Synchronizing your voice with that of your conversation partner is also a particularly powerful tool, especially if your interlocutor speaks in a quiet voice and you tend to be louder. Simply lowering your own voice will help put your partner at ease; he’ll feel more comfortable speaking with someone who shares his same gentle tone.
The key to good conversation is asking the right questions and knowing how to listen.
Up until this point, you’ve learned about how to make someone feel comfortable in your presence through the right visual cues and intonation, but obviously the content of what you say is also vital to making a good impression. So how do you get a chat going in the right direction?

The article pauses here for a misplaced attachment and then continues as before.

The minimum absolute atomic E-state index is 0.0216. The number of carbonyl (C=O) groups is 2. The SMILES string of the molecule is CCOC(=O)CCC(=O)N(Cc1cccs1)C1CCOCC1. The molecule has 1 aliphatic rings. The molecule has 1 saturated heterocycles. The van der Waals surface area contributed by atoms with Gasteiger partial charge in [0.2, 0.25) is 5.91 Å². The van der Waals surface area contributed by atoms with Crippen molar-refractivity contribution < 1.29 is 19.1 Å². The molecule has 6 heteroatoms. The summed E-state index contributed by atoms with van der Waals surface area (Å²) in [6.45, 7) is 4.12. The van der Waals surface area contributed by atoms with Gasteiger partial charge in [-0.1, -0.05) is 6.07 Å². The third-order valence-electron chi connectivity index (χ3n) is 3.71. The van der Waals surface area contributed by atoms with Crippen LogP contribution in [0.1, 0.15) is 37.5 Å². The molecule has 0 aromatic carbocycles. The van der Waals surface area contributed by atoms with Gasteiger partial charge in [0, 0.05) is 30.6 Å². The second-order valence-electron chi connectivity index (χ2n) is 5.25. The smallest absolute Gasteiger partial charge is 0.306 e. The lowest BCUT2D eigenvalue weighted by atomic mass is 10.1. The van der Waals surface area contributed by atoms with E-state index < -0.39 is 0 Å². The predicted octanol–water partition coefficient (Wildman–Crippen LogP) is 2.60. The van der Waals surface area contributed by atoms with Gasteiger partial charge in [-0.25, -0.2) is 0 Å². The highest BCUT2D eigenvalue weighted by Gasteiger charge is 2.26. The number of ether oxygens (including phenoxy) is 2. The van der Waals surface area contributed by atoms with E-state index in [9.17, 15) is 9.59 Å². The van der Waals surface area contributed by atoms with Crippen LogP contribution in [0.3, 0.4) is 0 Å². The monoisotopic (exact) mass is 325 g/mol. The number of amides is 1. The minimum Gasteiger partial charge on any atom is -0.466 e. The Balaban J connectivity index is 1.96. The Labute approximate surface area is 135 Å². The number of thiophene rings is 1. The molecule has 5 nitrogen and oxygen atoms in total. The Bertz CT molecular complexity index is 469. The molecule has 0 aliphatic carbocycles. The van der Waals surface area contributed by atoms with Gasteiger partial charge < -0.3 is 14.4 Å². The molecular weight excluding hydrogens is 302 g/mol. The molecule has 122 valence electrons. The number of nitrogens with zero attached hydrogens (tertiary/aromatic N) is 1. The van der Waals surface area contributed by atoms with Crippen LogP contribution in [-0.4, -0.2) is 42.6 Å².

Well, questions are perfect for starting conversations, and they come in two forms: those that open people up and those that close them down.
Let’s start with open questions, which invite other people to talk. Say you’re at a restaurant and decide to strike up a light conversation with a stranger. You might say something like “What a lovely restaurant” and then ask, “Where do you think the chef is from?” The key is to use conversation-generating words like “Who,” “When,” “What,” “Where,” “How” and “Why” to request an explanation or opinion from your interlocutor.
Closed questions, on the other hand, encourage a yes or no response and are formed with phrases like “Are you…,” “Have you…” and “Do you….” If you ask someone a closed question – for instance, “Do you come here often?” – you’ll be lucky to receive more than a simple affirmative or negative in return.
So it’s best to stick with open questions to keep the conversation flowing.
However, asking the right questions is only half the conversation game. The other half is active listening, meaning not just listening to the words coming out of the other person’s mouth, but paying attention to that person’s feelings and emotions as well. So how do you do this?